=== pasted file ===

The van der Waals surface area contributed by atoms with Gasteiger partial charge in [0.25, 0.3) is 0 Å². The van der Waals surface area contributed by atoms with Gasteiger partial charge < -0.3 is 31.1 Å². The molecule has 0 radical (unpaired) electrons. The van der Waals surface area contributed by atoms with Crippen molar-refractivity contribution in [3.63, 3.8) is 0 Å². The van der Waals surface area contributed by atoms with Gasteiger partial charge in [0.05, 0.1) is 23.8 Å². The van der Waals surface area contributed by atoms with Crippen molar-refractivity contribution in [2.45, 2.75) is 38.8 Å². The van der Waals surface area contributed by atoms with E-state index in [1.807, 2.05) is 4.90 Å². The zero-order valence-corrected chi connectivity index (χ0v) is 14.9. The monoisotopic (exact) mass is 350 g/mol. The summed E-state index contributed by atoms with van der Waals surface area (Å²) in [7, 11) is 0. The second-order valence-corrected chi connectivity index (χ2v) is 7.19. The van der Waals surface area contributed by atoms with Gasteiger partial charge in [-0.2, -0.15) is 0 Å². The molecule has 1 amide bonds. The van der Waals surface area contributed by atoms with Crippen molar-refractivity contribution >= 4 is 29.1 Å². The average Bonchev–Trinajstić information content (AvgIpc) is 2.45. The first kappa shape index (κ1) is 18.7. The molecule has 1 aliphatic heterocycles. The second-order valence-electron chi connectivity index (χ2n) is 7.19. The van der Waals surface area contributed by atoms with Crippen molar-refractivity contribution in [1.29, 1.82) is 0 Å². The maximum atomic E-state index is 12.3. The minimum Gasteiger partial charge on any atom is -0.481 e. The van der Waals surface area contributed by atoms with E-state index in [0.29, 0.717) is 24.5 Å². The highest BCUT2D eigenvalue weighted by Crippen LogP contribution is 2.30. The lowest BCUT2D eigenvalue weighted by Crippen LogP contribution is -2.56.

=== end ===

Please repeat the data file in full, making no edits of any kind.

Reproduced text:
The van der Waals surface area contributed by atoms with Gasteiger partial charge in [0.25, 0.3) is 0 Å². The van der Waals surface area contributed by atoms with Gasteiger partial charge < -0.3 is 31.1 Å². The molecule has 0 radical (unpaired) electrons. The van der Waals surface area contributed by atoms with Crippen molar-refractivity contribution in [3.63, 3.8) is 0 Å². The van der Waals surface area contributed by atoms with Gasteiger partial charge in [0.05, 0.1) is 23.8 Å². The van der Waals surface area contributed by atoms with Crippen molar-refractivity contribution in [2.45, 2.75) is 38.8 Å². The van der Waals surface area contributed by atoms with E-state index in [1.807, 2.05) is 4.90 Å². The zero-order valence-corrected chi connectivity index (χ0v) is 14.9. The monoisotopic (exact) mass is 350 g/mol. The summed E-state index contributed by atoms with van der Waals surface area (Å²) in [7, 11) is 0. The second-order valence-corrected chi connectivity index (χ2v) is 7.19. The van der Waals surface area contributed by atoms with Gasteiger partial charge in [-0.2, -0.15) is 0 Å². The molecule has 1 amide bonds. The van der Waals surface area contributed by atoms with Crippen molar-refractivity contribution >= 4 is 29.1 Å². The average Bonchev–Trinajstić information content (AvgIpc) is 2.45. The first kappa shape index (κ1) is 18.7. The molecule has 1 aliphatic heterocycles. The second-order valence-electron chi connectivity index (χ2n) is 7.19. The van der Waals surface area contributed by atoms with Crippen molar-refractivity contribution in [1.29, 1.82) is 0 Å². The maximum atomic E-state index is 12.3. The minimum Gasteiger partial charge on any atom is -0.481 e. The van der Waals surface area contributed by atoms with E-state index in [0.29, 0.717) is 24.5 Å². The highest BCUT2D eigenvalue weighted by Crippen LogP contribution is 2.30. The lowest BCUT2D eigenvalue weighted by Crippen LogP contribution is -2.56.